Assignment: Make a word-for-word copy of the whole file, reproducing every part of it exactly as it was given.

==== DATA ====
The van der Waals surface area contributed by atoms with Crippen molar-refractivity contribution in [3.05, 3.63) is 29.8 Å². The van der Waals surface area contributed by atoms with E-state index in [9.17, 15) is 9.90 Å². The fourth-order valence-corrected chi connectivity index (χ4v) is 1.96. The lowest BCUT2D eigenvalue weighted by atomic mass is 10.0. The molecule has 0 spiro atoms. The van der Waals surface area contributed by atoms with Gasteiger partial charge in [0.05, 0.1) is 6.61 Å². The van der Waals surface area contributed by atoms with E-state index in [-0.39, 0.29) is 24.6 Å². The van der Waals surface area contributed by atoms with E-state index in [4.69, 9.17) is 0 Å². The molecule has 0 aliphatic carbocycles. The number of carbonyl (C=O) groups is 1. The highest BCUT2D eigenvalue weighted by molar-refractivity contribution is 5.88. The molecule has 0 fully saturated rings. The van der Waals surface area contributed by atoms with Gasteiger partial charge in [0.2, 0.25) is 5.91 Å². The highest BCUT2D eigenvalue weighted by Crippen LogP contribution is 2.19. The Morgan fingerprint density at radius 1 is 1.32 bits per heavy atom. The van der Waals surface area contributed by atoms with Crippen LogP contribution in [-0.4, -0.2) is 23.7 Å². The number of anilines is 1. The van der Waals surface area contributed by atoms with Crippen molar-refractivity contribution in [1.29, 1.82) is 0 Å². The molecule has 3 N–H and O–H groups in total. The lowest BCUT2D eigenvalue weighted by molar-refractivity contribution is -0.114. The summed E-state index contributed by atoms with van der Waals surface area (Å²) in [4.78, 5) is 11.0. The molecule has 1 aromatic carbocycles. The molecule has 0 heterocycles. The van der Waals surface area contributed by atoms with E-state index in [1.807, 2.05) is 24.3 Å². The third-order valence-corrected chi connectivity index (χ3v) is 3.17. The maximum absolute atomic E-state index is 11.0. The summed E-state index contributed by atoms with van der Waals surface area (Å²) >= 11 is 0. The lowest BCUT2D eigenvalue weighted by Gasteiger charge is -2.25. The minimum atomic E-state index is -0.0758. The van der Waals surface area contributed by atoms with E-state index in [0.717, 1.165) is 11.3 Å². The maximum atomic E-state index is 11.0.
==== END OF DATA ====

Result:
The van der Waals surface area contributed by atoms with Crippen molar-refractivity contribution in [3.05, 3.63) is 29.8 Å². The van der Waals surface area contributed by atoms with E-state index in [9.17, 15) is 9.90 Å². The fourth-order valence-corrected chi connectivity index (χ4v) is 1.96. The lowest BCUT2D eigenvalue weighted by atomic mass is 10.0. The molecule has 0 spiro atoms. The van der Waals surface area contributed by atoms with Gasteiger partial charge in [0.05, 0.1) is 6.61 Å². The van der Waals surface area contributed by atoms with E-state index in [-0.39, 0.29) is 24.6 Å². The van der Waals surface area contributed by atoms with E-state index in [4.69, 9.17) is 0 Å². The molecule has 0 aliphatic carbocycles. The number of carbonyl (C=O) groups is 1. The highest BCUT2D eigenvalue weighted by molar-refractivity contribution is 5.88. The molecule has 0 fully saturated rings. The van der Waals surface area contributed by atoms with Gasteiger partial charge in [0.2, 0.25) is 5.91 Å². The highest BCUT2D eigenvalue weighted by Crippen LogP contribution is 2.19. The Morgan fingerprint density at radius 1 is 1.32 bits per heavy atom. The van der Waals surface area contributed by atoms with Crippen LogP contribution in [-0.4, -0.2) is 23.7 Å². The number of anilines is 1. The van der Waals surface area contributed by atoms with Crippen molar-refractivity contribution in [1.29, 1.82) is 0 Å². The molecule has 3 N–H and O–H groups in total. The lowest BCUT2D eigenvalue weighted by molar-refractivity contribution is -0.114. The summed E-state index contributed by atoms with van der Waals surface area (Å²) in [4.78, 5) is 11.0. The molecule has 1 aromatic carbocycles. The molecule has 0 heterocycles. The van der Waals surface area contributed by atoms with E-state index in [1.807, 2.05) is 24.3 Å². The third-order valence-corrected chi connectivity index (χ3v) is 3.17. The maximum absolute atomic E-state index is 11.0. The summed E-state index contributed by atoms with van der Waals surface area (Å²) >= 11 is 0. The lowest BCUT2D eigenvalue weighted by Gasteiger charge is -2.25. The minimum atomic E-state index is -0.0758. The van der Waals surface area contributed by atoms with E-state index in [0.717, 1.165) is 11.3 Å². The maximum atomic E-state index is 11.0.